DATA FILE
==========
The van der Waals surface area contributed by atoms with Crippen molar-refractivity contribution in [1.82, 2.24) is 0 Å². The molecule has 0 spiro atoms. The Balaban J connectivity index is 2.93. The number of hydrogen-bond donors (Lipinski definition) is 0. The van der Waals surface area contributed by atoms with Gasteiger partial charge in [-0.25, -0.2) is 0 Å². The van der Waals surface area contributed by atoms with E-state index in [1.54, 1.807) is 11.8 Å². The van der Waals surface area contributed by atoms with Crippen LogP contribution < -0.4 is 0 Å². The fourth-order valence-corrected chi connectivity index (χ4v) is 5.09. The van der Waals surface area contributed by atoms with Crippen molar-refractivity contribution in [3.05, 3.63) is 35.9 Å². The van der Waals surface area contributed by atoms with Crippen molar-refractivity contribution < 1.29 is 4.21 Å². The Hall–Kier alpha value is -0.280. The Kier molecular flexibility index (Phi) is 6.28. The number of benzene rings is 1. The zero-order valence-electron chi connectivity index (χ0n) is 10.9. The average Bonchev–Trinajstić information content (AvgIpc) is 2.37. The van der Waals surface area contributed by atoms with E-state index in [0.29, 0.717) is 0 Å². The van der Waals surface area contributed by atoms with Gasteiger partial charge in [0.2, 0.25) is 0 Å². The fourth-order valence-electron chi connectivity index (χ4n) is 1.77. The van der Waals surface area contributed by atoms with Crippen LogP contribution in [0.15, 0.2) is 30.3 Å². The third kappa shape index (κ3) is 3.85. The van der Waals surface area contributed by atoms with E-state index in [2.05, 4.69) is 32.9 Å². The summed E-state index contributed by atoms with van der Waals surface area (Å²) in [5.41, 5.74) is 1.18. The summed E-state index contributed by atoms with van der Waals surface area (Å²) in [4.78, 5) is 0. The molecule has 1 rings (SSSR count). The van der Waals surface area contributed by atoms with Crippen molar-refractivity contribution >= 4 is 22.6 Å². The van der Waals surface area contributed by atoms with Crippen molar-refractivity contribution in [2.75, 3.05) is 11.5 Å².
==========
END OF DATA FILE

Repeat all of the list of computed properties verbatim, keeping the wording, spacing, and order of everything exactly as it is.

The van der Waals surface area contributed by atoms with Crippen molar-refractivity contribution in [1.82, 2.24) is 0 Å². The molecule has 0 spiro atoms. The Balaban J connectivity index is 2.93. The number of hydrogen-bond donors (Lipinski definition) is 0. The van der Waals surface area contributed by atoms with Gasteiger partial charge in [-0.25, -0.2) is 0 Å². The van der Waals surface area contributed by atoms with E-state index in [1.54, 1.807) is 11.8 Å². The van der Waals surface area contributed by atoms with Crippen LogP contribution < -0.4 is 0 Å². The fourth-order valence-corrected chi connectivity index (χ4v) is 5.09. The van der Waals surface area contributed by atoms with Crippen molar-refractivity contribution in [3.05, 3.63) is 35.9 Å². The van der Waals surface area contributed by atoms with Crippen molar-refractivity contribution < 1.29 is 4.21 Å². The Hall–Kier alpha value is -0.280. The Kier molecular flexibility index (Phi) is 6.28. The number of benzene rings is 1. The zero-order valence-electron chi connectivity index (χ0n) is 10.9. The average Bonchev–Trinajstić information content (AvgIpc) is 2.37. The van der Waals surface area contributed by atoms with E-state index in [0.29, 0.717) is 0 Å². The van der Waals surface area contributed by atoms with Gasteiger partial charge in [0.2, 0.25) is 0 Å². The fourth-order valence-electron chi connectivity index (χ4n) is 1.77. The van der Waals surface area contributed by atoms with Crippen LogP contribution in [0.15, 0.2) is 30.3 Å². The third kappa shape index (κ3) is 3.85. The van der Waals surface area contributed by atoms with E-state index in [2.05, 4.69) is 32.9 Å². The summed E-state index contributed by atoms with van der Waals surface area (Å²) in [5.41, 5.74) is 1.18. The summed E-state index contributed by atoms with van der Waals surface area (Å²) in [4.78, 5) is 0. The molecule has 1 rings (SSSR count). The van der Waals surface area contributed by atoms with Crippen molar-refractivity contribution >= 4 is 22.6 Å². The van der Waals surface area contributed by atoms with Crippen molar-refractivity contribution in [2.75, 3.05) is 11.5 Å².